A new study suggests many kids with severe, potentially deadly allergies are not getting the medication they need right away.
Maya Alony never leaves her house without her Epipen.
The 18-year-old has had several life-threatening reactions known as anaphylaxis and has had to inject herself.
However, many kids prescribed Epinephrine do not get this medication as soon as they need it. A new study looked at about 400 children who went to the ER or urgent care for anaphylaxis. Less than half had been given Epinephrine before they arrived, even though many had a history of anaphylaxis.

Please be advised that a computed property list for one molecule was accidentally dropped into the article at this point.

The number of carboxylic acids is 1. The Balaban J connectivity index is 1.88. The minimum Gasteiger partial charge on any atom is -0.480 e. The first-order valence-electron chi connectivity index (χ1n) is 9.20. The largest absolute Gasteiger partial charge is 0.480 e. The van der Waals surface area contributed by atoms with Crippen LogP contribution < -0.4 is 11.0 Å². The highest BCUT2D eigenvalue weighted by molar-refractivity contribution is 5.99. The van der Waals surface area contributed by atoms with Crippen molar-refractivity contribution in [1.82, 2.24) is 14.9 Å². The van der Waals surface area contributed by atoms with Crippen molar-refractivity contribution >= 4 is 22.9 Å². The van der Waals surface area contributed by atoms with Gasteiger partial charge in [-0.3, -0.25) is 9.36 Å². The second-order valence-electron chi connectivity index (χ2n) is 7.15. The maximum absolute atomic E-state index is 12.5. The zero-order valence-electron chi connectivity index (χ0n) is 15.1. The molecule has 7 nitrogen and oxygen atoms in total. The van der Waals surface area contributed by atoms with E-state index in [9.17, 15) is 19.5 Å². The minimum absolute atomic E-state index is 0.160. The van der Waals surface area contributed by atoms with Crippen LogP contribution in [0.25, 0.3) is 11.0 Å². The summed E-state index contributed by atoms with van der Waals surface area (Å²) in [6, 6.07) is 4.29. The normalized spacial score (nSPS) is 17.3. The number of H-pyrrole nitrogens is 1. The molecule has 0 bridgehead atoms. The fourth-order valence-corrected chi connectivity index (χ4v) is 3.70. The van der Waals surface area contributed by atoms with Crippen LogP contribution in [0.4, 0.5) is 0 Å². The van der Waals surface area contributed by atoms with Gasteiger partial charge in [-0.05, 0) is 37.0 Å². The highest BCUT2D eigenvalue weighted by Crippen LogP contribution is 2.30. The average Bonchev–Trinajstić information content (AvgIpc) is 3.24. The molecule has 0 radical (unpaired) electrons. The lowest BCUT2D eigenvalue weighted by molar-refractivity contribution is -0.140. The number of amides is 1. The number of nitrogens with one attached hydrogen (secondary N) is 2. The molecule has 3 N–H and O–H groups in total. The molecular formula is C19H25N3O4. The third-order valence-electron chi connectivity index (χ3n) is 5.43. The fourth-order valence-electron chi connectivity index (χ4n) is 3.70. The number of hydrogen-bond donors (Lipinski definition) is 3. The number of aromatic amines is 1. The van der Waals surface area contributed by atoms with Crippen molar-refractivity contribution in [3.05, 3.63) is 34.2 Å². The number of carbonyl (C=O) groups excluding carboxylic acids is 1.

One-third of patients prescribed Epinephrine in the study did not have their injectors when they had their allergic reaction.
Maya had a severe reaction once and didn't have her medication with her. Since then, she always carries it with her, something she encourages any sufferer to do and she says nobody should be afraid to use it.
Allergists say an action plan should be in place so patients and loved ones know exactly what to do in the event of a severe allergic reaction.